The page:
The Democratic Party's attitude to elections is admirable: Win. And recent history has shown it will do anything to do so.
When, if not now, will Republicans develop such a fighting spirit?
Democrats invest - with taxpayer money, mind you - in groups like ACORN that, among other sordid tactics, seek out Skid Row bodies and wheel them to polling places. All the Democratic National Committee needs are vans and smelling salts. Pop culture and the "education system" have done the rest, making "D" the default choice on Election Day...
Republicans, on the other hand, act like a snobby condo board and appear to seek out potential voters for their savoriness. The party expects pre-existing respectable organizations, Protestant churches in particular, to do the heavy lifting. In this day of dwindling Republican appeal, the party's ace in the hole is heard at the end of the polling day: "Have they counted the overseas military vote yet?" It's amazing Republicans ever win.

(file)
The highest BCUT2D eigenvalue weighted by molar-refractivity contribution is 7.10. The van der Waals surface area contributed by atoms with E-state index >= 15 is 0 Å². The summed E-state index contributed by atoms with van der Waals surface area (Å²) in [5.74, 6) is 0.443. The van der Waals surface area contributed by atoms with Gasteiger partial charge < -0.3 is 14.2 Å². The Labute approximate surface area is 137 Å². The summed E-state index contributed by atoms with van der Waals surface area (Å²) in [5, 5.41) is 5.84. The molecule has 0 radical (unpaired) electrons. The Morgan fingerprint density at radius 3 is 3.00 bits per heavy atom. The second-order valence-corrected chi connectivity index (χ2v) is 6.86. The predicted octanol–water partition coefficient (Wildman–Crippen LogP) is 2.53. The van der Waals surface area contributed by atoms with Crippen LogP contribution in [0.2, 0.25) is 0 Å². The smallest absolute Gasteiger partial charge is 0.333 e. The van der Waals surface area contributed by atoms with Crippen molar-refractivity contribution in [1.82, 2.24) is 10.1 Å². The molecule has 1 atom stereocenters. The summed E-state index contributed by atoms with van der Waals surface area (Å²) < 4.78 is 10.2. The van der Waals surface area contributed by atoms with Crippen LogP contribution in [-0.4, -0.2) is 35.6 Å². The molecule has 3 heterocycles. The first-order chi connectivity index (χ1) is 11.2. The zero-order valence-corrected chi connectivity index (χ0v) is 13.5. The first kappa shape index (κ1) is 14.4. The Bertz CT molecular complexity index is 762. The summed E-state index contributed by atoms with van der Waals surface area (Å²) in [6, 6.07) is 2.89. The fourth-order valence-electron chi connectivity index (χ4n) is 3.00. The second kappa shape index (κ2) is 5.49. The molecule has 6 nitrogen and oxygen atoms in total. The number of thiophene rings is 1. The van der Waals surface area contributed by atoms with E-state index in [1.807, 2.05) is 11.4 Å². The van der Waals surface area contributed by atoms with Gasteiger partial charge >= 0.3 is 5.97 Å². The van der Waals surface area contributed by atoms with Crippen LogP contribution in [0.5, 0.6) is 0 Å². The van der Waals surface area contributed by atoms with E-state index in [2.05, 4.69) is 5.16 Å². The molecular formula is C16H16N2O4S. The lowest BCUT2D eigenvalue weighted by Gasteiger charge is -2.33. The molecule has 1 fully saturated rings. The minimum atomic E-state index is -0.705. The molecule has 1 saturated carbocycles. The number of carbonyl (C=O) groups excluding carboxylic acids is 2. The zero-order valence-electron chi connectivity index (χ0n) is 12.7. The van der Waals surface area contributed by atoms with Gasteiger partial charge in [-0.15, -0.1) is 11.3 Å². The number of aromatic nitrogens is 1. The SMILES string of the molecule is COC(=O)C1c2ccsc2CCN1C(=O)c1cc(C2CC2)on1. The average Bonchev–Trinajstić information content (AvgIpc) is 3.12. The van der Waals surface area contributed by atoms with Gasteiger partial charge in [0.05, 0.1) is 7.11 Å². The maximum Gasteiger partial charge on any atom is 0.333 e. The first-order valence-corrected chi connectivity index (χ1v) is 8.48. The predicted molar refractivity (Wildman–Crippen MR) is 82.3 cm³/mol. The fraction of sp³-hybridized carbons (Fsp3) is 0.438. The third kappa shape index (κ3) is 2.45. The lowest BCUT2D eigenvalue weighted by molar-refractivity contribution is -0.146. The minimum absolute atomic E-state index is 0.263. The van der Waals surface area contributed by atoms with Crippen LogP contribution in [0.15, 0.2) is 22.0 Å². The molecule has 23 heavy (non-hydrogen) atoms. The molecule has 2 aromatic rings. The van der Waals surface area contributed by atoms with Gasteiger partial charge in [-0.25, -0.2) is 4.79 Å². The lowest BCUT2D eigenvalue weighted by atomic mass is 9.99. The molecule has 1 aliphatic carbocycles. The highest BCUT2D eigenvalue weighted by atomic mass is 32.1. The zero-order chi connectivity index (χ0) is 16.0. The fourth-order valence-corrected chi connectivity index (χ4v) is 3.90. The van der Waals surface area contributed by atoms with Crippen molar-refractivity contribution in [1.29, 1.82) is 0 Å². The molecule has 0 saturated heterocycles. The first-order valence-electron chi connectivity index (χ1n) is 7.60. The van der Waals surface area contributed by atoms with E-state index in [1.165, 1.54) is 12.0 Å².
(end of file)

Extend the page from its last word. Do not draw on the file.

This observation is painful because it is so very true. How many times have we seen the Democrats kneecapping Republicans in every possible way? ACORN ran an organized campaign to install far-left hacks into Secretary of State offices nationwide for the purposes of manipulating elections to benefit Democrats; as a result, we see close elections being reported as a tiny victory for the Republican, and then mysteriously changing to the other column after interminable recounts under the supposedly fair authority of these carefully-selected Secretaries of State. We hear of repeated attempts to drive conservatives from the public airwaves even more than they already are; for all that the right complains about the overt bias of the New York Times, has any conservative ever advocated that it be banned?